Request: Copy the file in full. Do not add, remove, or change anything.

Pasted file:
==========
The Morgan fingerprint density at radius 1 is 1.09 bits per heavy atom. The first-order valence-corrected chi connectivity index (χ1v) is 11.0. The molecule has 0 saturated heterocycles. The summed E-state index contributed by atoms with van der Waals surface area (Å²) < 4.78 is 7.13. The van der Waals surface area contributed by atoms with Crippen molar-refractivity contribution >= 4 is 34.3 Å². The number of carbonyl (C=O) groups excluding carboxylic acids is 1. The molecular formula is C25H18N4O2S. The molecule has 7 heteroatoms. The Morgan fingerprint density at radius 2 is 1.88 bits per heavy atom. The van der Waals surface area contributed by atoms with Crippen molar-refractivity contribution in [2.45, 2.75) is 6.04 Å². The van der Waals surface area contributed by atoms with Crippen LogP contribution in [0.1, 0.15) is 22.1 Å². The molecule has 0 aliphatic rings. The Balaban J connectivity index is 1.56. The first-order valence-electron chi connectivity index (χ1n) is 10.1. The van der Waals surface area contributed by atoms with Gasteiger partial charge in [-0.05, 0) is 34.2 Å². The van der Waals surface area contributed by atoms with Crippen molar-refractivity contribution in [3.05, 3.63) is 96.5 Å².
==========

The Morgan fingerprint density at radius 1 is 1.09 bits per heavy atom. The first-order valence-corrected chi connectivity index (χ1v) is 11.0. The molecule has 0 saturated heterocycles. The summed E-state index contributed by atoms with van der Waals surface area (Å²) < 4.78 is 7.13. The van der Waals surface area contributed by atoms with Crippen molar-refractivity contribution >= 4 is 34.3 Å². The number of carbonyl (C=O) groups excluding carboxylic acids is 1. The molecular formula is C25H18N4O2S. The molecule has 7 heteroatoms. The Morgan fingerprint density at radius 2 is 1.88 bits per heavy atom. The van der Waals surface area contributed by atoms with Crippen molar-refractivity contribution in [2.45, 2.75) is 6.04 Å². The van der Waals surface area contributed by atoms with Crippen LogP contribution in [0.1, 0.15) is 22.1 Å². The molecule has 0 aliphatic rings. The Balaban J connectivity index is 1.56. The first-order valence-electron chi connectivity index (χ1n) is 10.1. The van der Waals surface area contributed by atoms with Gasteiger partial charge in [-0.05, 0) is 34.2 Å². The van der Waals surface area contributed by atoms with Crippen molar-refractivity contribution in [3.05, 3.63) is 96.5 Å².